On Oct 8, 9:13 am, MenTaLguY <men... / rydia.net> wrote:
> On Tue, 2007-10-09 at 00:17 +0900, Austin Ziegler wrote:
> > If the answer is few, then you're doing it wrong and you're introducing
> > negative consequences in terms of maintainability, while not actually
> > increasing reuse. Most methods are specific behaviour for a given state.
> > Pretending that by extracting that into modules that youre increasing
> > reuse is nonsense. Unless you're actually reusing the code, you're not
> > increasing reuse.
>
> On the other hand, if you're reusing them in multiple places, e.g.:
>
>  class FooWithBarAndBaz
>    include Foo
>    include Bar
>    include Baz
>  end
>
>  class FooWithBarAndHoge
>    include Foo
>    include Bar
>    include Hoge
>  end
>
> ...you've got to create a distinct class up front for every permutation
> of features.  If you were composing objects instead, you'd be able to
> compose objects dynamically, instead of being limited to the particular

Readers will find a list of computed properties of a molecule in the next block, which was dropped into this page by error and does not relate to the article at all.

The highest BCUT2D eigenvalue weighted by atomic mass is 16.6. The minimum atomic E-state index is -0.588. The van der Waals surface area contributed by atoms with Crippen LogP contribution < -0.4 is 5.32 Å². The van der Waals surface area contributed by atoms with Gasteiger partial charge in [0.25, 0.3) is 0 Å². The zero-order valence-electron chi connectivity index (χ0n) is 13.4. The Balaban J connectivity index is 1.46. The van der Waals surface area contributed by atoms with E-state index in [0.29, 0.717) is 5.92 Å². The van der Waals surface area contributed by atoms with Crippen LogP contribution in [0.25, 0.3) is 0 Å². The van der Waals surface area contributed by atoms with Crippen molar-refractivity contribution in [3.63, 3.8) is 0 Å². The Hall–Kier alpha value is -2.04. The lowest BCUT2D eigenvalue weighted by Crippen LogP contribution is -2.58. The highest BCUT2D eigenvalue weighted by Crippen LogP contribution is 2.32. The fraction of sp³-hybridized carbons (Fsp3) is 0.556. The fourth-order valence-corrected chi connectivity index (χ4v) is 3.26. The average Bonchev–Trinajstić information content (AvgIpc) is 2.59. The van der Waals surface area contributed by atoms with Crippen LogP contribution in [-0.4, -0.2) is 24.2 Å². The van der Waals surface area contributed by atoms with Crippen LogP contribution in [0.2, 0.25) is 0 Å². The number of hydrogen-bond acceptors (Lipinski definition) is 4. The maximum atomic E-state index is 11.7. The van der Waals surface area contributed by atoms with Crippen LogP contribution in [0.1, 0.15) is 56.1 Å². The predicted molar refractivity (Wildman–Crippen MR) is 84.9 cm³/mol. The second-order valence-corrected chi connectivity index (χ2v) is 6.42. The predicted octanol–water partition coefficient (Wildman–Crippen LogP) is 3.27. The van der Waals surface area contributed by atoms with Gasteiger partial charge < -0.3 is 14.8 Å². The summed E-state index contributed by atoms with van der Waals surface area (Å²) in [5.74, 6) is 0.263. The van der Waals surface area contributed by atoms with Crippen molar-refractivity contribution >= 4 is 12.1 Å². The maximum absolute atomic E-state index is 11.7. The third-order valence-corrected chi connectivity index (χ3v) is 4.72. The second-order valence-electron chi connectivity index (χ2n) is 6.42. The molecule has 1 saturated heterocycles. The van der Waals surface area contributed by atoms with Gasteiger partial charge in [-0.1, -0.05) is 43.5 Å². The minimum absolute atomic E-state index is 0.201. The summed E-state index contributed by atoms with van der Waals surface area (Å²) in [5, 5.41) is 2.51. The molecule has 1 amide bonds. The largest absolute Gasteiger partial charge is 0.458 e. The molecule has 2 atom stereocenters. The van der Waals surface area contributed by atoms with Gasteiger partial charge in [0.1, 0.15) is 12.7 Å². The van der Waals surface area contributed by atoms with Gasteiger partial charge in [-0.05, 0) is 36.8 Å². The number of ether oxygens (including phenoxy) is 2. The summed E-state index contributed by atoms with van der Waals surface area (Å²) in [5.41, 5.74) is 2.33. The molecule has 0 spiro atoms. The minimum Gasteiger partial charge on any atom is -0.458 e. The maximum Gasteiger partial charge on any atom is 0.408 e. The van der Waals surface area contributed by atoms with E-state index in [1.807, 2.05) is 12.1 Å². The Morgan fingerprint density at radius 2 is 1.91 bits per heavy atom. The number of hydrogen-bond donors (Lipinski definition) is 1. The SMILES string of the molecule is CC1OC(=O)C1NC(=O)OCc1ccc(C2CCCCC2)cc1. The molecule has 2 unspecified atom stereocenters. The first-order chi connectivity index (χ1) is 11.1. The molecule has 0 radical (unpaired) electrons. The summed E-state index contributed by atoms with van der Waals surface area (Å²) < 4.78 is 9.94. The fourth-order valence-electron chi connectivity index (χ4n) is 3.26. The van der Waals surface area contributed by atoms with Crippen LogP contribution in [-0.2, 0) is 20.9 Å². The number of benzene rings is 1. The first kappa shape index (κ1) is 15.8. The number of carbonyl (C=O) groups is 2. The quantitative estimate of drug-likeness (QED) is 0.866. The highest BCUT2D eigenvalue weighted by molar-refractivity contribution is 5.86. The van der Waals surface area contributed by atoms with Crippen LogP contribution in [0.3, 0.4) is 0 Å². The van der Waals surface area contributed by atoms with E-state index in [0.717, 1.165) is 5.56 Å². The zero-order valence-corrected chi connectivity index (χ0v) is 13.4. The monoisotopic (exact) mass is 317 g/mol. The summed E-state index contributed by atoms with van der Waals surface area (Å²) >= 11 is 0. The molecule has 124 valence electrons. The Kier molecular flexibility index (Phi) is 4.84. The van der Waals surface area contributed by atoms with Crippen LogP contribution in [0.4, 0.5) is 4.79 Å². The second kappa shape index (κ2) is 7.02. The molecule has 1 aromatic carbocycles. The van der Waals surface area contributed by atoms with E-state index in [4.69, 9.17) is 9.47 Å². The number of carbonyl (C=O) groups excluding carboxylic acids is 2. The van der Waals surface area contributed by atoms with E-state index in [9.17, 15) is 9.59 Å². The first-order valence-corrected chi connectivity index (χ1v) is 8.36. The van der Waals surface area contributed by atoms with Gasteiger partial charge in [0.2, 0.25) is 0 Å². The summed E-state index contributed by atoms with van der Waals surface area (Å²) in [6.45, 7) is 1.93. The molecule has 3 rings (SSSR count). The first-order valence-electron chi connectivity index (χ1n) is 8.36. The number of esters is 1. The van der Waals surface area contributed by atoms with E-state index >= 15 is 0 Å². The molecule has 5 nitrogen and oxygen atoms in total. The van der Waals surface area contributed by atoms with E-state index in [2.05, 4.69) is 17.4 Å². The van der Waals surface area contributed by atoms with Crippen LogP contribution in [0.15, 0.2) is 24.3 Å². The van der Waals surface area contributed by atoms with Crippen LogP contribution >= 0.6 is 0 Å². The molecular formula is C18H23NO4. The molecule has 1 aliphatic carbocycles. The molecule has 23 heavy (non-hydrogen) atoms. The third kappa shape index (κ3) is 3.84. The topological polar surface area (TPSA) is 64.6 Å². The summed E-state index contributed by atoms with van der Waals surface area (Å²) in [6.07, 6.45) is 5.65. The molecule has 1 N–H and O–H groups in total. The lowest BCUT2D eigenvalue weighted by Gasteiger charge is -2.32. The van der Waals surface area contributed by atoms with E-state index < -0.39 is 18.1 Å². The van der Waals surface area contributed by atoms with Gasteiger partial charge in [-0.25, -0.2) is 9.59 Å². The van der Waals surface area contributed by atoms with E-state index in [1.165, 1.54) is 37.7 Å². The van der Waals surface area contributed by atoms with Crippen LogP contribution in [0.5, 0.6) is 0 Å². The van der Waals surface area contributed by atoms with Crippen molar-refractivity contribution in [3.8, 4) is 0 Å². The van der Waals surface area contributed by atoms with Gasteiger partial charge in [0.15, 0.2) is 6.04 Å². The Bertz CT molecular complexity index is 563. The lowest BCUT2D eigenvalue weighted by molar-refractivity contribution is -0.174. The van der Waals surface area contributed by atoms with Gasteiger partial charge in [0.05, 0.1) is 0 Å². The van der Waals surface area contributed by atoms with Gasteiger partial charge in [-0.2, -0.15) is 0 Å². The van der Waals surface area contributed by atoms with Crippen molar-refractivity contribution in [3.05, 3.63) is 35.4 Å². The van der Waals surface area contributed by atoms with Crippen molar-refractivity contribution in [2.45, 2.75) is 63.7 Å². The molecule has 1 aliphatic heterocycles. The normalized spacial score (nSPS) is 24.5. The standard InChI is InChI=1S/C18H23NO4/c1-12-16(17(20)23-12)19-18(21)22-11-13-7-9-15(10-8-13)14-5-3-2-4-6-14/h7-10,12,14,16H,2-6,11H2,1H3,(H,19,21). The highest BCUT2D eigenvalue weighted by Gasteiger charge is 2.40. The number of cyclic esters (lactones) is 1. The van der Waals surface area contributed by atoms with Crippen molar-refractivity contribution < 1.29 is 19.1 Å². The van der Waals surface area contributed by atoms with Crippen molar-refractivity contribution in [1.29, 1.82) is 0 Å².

> compositions that you've baked into classes.

How would you do it? Ok, say we create classes for everything instead,
then how do create this dynamic composer? Is it a factory?

  FooWithBarAndHoge = Composer.factory(Foo, Bar, Hoge)

So what's really that difference between this and the above? Or do you
have something else in mind?

Seems like in the end it's formally equivalent no matter how we do it,
only the underlying implementation differs. Of course there are
different trade-offs to consider for different implementations. But I
doubt any one is better than another in all ways. For instance using
delegation, we initialize four new objects in memory for every one
FooWithBarAndHoge, depending on what's more important to us, that
might not be as desirable.

> > Just because your storage representation is flat doesn't mean your
> > in-memory object has to be.
>
> I've come to recognize a tying of the internal representation to the
> serialized form as a code smell, because usually (especially) when the
> serialized form is designed to be human-editable, the requirements for
> the structure of the two can be very different.

There doesn't need to be just one representation for all cases, does
there? A one-to-one map is great for a first layer. Then an adapter
can be created for any different internal representation that's
needed. But in my case, the whole point of the class is really to
provide read-access to that serialized data.

T.